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April 22, 2008

Comments

Joyless Moralist

Well, you're glossing over to a considerable extent the way in which medieval theology navigates the is/ought distinction. In fact it denies that there is one... the extent to which things "are" is the extent to which things are good. Evil is a deficiency of goodness, and figuring out what a thing ought to be like is in essence figuring out what is (really) *is*.

I don't think economics does anything much like this.

Nato

JM's formulation/explanation seems deeply opaque to me. While I agree that with taking the position that evil is the absence or frustration of good, that alone does not seem to dissolve the is/ought distinction because it leaves us saying things like "The amount of good *is* this, but could create more in the following ways, so we *ought* to" or, more prosaically, "This child has not gotten nearly the good (love, safety, education) she deserves, and so it is a moral imperative that we correct this". The alternative to this formulation in which there are no is/ought questions are those in which whatever is, is always already the greatest good.

It doesn't seem to me that that could be what JM means.

Nathan Smith

"medieval theology... [with respect to] the is/ought distinction. In fact it denies that there is one..."

I know Joyless Moralist knows medieval philosophy much better than I do, but I've never quite been able to believe this claim. The is/ought distinction is too obvious, too fundamental, too well rooted, at bottom, in natural language, to be simply *denied.* Perhaps it can be explained away or incorporated into a broader scheme, or something, I don't know. But you have to make sense of the basic fact that people are always making statements like "He should have gone to the market," and "He went to the market," and understanding the difference between them.

Joyless Moralist

Well, sorry, I wrote that in the few minutes while waiting for my husband to get ready to leave for a concert, so naturally it was a little thin. And actually there *are* some very deep paradoxes embedded in this metaphysical idea, most profound among them perhaps the "felix culpa" paradox highlighted by St. Paul, wherein we're supposed to simultaneously despise sin and rejoice that Adam's sin has enabled God to work out our salvation in a supremely magnificent way that would not have been possible had Adam not fallen.

But you don't have to penetrate all that to get the basic idea. Actually it seems to me that MacIntyre has explained things pretty well, but let me throw something else out to see if it helps. There can be a distinction between "is" and "ought" when it comes to *states of affairs.* Our affairs quite often are not what they should be. But "is" and "ought" are identical when it comes to *natures*. To figure out what a thing should be, figure out what it *is* -- that is, what sort of thing it is -- and if you want to improve it, make it more fully what it is. Figure out what the broken watch is supposed to do (tell time) and make it do that. Figure out the farmer's function in society, and find ways for him to fulfill that function supremely well.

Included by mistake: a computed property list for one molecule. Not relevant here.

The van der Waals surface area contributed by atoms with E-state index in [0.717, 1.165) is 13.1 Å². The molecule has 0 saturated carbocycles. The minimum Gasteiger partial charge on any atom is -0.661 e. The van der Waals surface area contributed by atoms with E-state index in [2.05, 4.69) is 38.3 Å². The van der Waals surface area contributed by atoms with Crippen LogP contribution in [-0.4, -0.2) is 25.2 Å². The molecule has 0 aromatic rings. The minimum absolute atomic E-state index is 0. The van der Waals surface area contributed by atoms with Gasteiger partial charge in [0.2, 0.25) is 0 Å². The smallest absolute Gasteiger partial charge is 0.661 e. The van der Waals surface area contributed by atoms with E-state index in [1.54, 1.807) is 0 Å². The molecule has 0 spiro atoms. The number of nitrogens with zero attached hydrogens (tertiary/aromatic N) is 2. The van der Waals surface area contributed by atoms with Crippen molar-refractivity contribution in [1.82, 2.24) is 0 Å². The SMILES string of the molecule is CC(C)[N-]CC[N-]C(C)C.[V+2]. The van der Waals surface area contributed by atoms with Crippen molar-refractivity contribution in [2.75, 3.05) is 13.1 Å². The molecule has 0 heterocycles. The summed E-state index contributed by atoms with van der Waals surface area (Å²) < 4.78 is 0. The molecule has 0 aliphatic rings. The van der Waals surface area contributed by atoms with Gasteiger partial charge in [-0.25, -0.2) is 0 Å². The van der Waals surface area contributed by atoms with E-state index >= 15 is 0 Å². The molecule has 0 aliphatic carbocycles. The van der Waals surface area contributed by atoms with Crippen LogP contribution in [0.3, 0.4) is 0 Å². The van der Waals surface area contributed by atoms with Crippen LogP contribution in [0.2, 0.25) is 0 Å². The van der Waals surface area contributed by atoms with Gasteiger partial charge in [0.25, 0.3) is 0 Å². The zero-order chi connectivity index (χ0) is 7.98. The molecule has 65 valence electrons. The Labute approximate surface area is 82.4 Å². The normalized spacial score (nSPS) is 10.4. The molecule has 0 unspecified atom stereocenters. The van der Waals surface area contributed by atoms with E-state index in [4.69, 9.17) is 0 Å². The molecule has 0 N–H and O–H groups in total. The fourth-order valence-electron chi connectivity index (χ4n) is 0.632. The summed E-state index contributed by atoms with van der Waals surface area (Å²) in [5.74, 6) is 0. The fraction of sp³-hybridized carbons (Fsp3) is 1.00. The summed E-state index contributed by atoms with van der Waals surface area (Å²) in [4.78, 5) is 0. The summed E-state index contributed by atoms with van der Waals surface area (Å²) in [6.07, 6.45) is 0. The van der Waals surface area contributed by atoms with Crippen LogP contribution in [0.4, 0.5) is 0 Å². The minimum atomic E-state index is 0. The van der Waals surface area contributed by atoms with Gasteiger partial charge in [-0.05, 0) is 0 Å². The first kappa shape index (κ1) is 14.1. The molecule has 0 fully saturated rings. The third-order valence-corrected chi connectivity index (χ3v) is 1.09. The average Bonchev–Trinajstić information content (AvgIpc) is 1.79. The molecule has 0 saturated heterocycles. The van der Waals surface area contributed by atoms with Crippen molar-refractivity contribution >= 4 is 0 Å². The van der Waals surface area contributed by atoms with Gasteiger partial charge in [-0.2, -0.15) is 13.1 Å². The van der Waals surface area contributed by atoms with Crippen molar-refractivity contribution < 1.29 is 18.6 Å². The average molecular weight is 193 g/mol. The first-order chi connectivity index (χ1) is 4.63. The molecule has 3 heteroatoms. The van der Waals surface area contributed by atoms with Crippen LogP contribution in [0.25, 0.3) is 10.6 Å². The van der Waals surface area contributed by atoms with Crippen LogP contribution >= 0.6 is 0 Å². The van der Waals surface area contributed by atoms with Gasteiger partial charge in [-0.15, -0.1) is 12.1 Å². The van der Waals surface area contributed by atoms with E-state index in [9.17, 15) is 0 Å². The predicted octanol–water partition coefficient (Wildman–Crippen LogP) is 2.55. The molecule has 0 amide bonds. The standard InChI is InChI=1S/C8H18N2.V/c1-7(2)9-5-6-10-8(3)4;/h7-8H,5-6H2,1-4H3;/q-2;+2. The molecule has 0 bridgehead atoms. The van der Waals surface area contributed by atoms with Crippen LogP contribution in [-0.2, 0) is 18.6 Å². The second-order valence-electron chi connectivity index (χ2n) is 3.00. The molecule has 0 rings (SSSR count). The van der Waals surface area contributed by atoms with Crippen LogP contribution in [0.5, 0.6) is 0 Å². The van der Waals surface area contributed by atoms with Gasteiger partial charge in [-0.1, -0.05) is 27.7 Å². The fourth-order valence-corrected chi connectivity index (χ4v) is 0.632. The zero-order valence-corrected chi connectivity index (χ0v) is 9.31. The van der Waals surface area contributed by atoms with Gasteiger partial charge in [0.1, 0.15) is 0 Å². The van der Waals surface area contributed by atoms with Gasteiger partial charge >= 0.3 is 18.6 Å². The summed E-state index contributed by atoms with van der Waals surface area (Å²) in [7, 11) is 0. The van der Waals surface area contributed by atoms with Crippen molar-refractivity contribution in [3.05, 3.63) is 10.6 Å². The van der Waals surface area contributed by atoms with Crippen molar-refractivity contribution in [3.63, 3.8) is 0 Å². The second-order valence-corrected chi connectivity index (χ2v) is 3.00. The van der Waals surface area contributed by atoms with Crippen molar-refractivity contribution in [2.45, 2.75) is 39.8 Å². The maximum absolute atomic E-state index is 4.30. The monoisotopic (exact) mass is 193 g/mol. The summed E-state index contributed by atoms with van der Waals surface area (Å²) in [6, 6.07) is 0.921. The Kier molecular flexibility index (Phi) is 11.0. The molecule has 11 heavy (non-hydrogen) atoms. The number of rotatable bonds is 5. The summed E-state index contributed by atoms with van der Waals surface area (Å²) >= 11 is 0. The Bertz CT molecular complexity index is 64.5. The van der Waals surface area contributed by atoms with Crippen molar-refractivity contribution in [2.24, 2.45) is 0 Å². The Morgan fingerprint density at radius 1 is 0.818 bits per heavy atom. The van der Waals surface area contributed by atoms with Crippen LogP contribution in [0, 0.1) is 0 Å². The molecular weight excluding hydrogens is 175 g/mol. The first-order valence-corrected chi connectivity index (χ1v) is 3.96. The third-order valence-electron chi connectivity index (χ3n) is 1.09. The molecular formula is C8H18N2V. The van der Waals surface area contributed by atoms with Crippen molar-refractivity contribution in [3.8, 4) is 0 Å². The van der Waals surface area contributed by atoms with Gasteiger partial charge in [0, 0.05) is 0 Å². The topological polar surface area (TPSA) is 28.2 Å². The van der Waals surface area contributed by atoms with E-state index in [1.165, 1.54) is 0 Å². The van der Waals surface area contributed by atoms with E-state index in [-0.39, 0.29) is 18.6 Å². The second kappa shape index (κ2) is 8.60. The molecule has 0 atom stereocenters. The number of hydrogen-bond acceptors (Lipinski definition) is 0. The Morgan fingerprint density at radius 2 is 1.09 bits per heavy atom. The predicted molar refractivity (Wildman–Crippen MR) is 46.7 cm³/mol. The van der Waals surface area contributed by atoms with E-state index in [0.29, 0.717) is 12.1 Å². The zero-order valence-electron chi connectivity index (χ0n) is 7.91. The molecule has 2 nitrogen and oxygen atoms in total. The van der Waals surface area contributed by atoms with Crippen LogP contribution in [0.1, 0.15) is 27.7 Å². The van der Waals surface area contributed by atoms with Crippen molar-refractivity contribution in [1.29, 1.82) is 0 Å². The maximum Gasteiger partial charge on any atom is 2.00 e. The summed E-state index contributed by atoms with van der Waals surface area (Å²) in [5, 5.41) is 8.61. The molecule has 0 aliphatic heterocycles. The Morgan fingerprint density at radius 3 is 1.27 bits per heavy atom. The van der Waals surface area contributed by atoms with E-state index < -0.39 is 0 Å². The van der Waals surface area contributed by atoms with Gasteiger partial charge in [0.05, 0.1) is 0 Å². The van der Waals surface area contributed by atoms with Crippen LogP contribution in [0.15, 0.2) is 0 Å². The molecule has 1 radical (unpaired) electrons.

I know Tom doesn't buy into the function argument, and I've never had leisure to engage him about it at the times when it's come up. Anyway, to you Nathan, I'd just say: when you say that the function argument as applied to man is a funny "starting-point", I'm not sure what you mean. It's not likely to be the starting-point of our *deliberations*; quite often we need to do a lot of thinking before we figure out certain bedrock principles. But it might, at the end of the day, be the right way to understand the matter.

Anyway, this doesn't seem to me to have any clear parallels in economics. Does a market have a nature to be realized? Economists seem to conceive of themselves more as *coming up with* goals and then figuring out how to achieve them.

Nathan Smith

"Anyway, to you Nathan, I'd just say: when you say that the function argument as applied to man is a funny 'starting-point', I'm not sure what you mean..."

If man has a function, what is it? How do we know what it is? It's far from self-evident. Much less so than right and wrong, which is what we're trying to use the functionalist argument to explain.

"Economists seem to conceive of themselves more as *coming up with* goals and then figuring out how to achieve them."

No, that's not what they do. They're agnostic about goals. That is, it's true individual economists may have personal preferences, and there are certain overarching goals-- GDP growth, say-- that almost all economists would regard as desirable. But economists are methodologically agnostik, and this would become clear if you ask them "Why do you want GDP to grow?" The answer, ultimately, is: because GDP lets people get more of *whatever* they want. That is, GDP is a statistic that summarizes (imperfectly but it's the best we've got) people's abilities to achieve whatever their own goals are. Economists delegate the decisions about what the good life is to individuals.

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